Tips For Over-Coming Tech Issues in Virtual Workshops

Tips For Over-Coming Tech Issues in Virtual Workshops

So what are the possible technical glitches in a virtual session and how to be ahead of them?

Over the last 10 years of delivering virtual training, we have noticed that the internet and technology have come a long way. It was only in 2007 that the first iPhone was launched so you can imagine how much tech has come along since then!

And yet still,

According to Cindy Hugget’s 2019 report on the State of Virtual Training 37% of people surveyed still said that technology issues were the biggest challenge to virtual training.

It is true that technology can throw up some fun challenges from time to time but in reality, these are much rarer than many people anticipate as the internet becomes more stable and users become more confident.

Having a backup plan in place means these are less likely to interrupt the flow of your great virtual workshops, so

We can provide your organisation with the virtual training you need, whatever platform you use.  Check out the ways we can help you with Virtual Training.

Take a look at our virtual training tips to ready for anything and everything

1. Your PC/Surface crashes 

Have a backup device ready to go. This could even be a smartphone or tablet. Ideally, you may have another laptop running or even a colleague available who could step in to let you use their PC. If you have a co-host, they can step in for you. Consider having a draft email ready to send to your participants re what to do if this happens.

2. Your internet fails

You could have an alternative line to the internet available like 4G tethered to your phone for example. Make sure you are logged in to the virtual platform on your phone or tablet, so you can still be involved via your phone signal. Again, have a colleague as backup.

3. Can’t connect audio/video

If this is a participant struggling, then direct them to the area on your platform where they can check they have the correct audio devices set up and activated (most virtual platforms have this). Log in early yourself to help others if they need it and encourage the participants to log in early too (they can always get logged in and then go and grab a drink). Consider having some sort of help guide or how-to session to introduce participants to teams prior to the session.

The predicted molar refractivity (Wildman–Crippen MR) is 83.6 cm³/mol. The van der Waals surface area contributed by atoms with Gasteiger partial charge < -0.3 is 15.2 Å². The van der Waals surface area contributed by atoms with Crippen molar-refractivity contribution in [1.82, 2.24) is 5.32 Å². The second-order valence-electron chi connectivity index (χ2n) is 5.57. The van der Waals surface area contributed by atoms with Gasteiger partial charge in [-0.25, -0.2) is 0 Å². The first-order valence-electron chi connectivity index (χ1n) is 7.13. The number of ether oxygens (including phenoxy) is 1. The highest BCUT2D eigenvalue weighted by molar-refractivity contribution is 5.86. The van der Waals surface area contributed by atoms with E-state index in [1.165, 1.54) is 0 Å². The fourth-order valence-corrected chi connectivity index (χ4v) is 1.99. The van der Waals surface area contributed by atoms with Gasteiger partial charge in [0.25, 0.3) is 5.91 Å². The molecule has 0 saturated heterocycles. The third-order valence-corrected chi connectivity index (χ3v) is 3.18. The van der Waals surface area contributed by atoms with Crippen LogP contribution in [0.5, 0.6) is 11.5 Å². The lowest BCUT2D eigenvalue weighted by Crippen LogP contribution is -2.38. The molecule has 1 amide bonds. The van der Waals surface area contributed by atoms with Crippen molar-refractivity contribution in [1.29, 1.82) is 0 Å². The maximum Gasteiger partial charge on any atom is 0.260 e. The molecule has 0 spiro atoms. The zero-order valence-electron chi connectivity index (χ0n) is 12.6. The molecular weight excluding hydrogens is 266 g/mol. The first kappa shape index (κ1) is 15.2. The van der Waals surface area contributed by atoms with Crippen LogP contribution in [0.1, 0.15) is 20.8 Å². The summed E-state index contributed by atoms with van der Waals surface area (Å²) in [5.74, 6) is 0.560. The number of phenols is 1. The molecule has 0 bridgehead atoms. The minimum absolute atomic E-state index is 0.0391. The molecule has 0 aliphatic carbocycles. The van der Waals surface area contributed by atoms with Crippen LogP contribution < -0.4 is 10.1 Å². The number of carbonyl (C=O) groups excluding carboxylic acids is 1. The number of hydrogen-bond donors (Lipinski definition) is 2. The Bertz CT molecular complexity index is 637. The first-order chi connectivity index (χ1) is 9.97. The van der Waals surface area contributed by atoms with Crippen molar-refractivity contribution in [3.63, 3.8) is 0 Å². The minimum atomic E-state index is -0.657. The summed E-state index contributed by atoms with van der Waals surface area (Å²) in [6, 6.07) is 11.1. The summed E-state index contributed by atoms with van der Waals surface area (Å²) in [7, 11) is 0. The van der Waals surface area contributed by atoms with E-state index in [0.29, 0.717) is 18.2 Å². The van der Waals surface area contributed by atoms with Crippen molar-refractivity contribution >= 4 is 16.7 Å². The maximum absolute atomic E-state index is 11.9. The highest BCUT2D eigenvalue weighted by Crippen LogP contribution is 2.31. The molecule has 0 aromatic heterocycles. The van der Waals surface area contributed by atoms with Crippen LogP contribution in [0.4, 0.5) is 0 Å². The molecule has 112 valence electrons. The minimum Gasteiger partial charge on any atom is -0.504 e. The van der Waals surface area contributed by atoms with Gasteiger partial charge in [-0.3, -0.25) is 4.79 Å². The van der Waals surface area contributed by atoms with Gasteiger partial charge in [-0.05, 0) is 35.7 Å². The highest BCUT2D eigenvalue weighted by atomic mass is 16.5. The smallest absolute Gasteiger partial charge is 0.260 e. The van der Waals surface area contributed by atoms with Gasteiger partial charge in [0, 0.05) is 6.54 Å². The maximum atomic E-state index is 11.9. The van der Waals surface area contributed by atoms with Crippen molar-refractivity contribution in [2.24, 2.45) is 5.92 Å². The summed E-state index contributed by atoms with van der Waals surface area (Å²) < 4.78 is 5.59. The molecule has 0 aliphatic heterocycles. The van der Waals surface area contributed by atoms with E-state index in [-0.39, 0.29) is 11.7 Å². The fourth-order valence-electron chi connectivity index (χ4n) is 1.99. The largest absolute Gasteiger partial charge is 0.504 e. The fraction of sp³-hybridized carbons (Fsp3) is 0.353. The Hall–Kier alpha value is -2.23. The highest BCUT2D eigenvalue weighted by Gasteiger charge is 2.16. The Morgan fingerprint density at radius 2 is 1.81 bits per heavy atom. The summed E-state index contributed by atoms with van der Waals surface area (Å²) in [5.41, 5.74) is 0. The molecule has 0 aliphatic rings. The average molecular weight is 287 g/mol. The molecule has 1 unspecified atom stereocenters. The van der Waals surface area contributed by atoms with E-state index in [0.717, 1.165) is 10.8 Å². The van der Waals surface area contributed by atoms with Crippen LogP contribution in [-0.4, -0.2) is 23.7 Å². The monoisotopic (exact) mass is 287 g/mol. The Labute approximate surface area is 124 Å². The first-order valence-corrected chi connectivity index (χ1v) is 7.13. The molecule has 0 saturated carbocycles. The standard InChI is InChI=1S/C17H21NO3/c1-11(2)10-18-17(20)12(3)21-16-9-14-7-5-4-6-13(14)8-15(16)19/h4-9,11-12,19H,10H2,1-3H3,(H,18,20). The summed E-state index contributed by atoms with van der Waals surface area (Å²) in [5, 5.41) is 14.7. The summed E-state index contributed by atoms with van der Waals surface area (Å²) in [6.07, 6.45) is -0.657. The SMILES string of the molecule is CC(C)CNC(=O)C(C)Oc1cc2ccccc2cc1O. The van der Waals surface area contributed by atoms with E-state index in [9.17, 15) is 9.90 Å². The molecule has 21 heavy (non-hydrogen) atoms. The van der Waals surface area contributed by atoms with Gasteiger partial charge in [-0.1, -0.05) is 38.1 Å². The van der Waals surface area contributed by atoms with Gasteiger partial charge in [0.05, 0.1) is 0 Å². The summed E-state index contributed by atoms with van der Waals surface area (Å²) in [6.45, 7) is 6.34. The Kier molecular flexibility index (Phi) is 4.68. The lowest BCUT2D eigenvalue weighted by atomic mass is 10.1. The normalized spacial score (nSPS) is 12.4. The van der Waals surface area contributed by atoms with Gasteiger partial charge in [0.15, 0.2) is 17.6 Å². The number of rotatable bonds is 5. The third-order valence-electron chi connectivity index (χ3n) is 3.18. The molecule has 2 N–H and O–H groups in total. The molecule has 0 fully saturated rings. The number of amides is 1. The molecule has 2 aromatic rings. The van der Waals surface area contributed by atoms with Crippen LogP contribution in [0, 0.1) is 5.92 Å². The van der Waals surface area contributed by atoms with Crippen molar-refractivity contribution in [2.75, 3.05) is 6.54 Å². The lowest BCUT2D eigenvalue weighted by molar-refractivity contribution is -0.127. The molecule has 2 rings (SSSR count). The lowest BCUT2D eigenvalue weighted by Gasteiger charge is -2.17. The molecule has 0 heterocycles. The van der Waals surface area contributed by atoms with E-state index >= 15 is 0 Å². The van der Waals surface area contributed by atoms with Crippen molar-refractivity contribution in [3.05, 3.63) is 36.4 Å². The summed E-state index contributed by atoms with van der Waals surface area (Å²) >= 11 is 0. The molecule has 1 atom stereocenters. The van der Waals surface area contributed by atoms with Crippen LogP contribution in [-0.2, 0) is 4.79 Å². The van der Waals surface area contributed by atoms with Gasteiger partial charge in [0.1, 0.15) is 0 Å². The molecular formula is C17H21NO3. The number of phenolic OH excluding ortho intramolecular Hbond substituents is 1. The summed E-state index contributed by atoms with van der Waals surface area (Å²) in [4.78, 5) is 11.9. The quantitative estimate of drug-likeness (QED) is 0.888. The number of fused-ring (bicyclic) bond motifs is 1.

Finally, for yourself, have a spare headset handy.

4. Poor internet/bandwidth

This can result in you/participants being thrown out of the session, jumpy visuals, slow slides and audio break-up. One of the easiest ways to improve this is to remove the videos. You can remove everyone else’s but still leave your own up or remove them all. Something else that helps is if you do a restart before you log in to the session. There are often other programs and updates running in the background that can be using up some of your bandwidth. Also, close any other apps that you don’t need for the session to help with speed.

A Final Tech Hack

A further hack to help with common tech problems is to create a word document that explains to participants how to resolve common problems. You can then cut and paste these responses in to chat, or message them through Teams very quickly without interrupting the session to type your message at the moment.

Some virtual trainers opt to have a ‘producer’ or ‘co-pilot’ on hand to deal with the technology so they can focus on pure facilitation. 

This is particularly helpful if you are new to virtual training - one less thing to think about.

The reality is that tech challenges really are minimal these days as the stability of the virtual platforms and the internet improves. Also, participants confidence in using the tech is increasing all the time as they use more and more tech in their own lives.

Having your plan B’s in place means that the technology can only enhance your virtual experience rather than get in the way.

Good luck!

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